It's been 20 years and Harry Dunn has found something out - he has a daughter! Lloyd Christmas, his equally dim-witted friend, takes one look at a picture of her, develops a crush, and insists the two track her down. What ensues when Harry finally agrees is a bizarre encounter with an old lady and more hilarity because of their sheer stupidity.Written by
Jim Carrey nearly dropped out of the sequel because he felt that the project's original producers, Warner Bros., weren't enthusiastic about the film. Carrey eventually decided to rejoin the project, although Warner Bros. dropped the project, which was then taken up by Red Granite Pictures and Universal Studios. See more »
Despite a flashback showing Lloyd with a young Freida Felcher back in the 1990s he isn't his younger self. See more »
(Originally posted as a comment to a site's review)
(I'm glad that many people were able to find enjoyment in this, this comment isn't intended to cause any judging or disrespect on your experience watching this. Sincerely glad it brought you laughter and joy)
Not to take the first film too serious, but it did have heart. Lloyd's speech at the beginning of the first one, it felt sincere. There was a great sense of desperation in his lonely hopes of having more friends.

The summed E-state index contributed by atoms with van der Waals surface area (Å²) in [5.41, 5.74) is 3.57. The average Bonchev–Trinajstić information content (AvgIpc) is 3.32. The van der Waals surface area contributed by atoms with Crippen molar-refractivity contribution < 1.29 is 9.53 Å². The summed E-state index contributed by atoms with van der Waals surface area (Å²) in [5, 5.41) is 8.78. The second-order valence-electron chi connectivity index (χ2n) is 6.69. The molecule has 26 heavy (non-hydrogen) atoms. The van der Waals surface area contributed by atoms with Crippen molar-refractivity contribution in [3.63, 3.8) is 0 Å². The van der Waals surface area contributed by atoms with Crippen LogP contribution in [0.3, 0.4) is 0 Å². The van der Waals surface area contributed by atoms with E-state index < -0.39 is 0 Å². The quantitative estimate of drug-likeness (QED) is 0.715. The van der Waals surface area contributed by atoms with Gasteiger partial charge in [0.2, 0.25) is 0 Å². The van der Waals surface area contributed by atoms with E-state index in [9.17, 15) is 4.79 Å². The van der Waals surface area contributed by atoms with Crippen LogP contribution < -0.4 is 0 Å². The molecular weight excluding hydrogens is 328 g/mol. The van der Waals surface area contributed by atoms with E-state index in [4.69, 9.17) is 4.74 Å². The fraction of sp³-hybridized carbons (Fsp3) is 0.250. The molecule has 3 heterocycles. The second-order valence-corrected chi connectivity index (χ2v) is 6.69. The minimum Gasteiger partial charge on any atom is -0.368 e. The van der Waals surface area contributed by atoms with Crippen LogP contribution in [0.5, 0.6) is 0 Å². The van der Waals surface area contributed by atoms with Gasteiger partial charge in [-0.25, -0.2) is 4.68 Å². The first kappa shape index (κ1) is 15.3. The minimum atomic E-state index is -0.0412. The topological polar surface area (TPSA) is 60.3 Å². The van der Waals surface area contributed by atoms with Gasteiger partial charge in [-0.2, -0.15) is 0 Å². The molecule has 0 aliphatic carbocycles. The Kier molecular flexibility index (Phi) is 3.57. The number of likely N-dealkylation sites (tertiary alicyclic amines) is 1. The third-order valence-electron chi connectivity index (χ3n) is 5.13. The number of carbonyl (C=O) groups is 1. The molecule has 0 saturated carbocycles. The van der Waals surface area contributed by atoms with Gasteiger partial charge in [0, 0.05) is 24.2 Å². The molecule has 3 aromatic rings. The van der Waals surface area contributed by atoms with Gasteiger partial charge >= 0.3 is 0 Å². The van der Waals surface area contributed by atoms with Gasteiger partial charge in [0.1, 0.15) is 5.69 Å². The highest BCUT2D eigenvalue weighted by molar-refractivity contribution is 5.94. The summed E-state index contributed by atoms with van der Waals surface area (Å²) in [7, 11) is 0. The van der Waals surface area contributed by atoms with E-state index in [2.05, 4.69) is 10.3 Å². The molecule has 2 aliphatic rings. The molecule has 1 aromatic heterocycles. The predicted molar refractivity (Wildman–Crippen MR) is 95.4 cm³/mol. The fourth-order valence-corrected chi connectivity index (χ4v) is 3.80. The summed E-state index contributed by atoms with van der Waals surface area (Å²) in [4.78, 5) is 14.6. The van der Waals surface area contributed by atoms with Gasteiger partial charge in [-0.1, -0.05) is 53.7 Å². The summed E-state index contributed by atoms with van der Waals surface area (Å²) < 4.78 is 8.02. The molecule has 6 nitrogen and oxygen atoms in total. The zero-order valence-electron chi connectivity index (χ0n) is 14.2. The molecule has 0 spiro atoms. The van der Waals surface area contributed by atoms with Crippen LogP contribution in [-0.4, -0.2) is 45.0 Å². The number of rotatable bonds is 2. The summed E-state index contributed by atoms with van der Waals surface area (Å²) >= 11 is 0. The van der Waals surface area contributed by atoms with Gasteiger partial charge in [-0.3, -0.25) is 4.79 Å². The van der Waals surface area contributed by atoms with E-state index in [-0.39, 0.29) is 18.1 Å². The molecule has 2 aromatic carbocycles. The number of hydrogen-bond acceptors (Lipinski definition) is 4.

As the first film goes on, it's amusing and funny seeing exactly why he and Harry can't have friends ("You don't kill people you don't know, that's the rule." *minutes after meeting Harry and Lloyd, pulls for his gun*), and even getting insight into Lloyd's warped mind of what it could be like to live a more active social life (joking with friends by the fireplace, pleasant dinner with lovely girlfriend, chomping on someone's nuts and ripping out a chef's heart....)
the first film literally starts on Hope Street.
Best of all, I love that at the end of everything, Harry and Lloyd still at least have each other.
No, it wasn't a big quality film, it was largely a string of dumb jokes. But if you pay enough attention, you'll find there's fantastic warmth and even a story going on (outside of what seems to be the main point of returning a briefcase), both of which is severely missing in the latest film.
I did laugh a bit throughout. But, Carrey and Daniels were more of glorified cartoon parodies rather the two characters we saw 20 years ago. The entire world itself felt like a glorified cartoon parody with loose sight of the first film.
Anyone needing a laugh, the film may deliver, but your old pals Harry and Lloyd, and the world you were acquainted with 20 years ago, won't be there.
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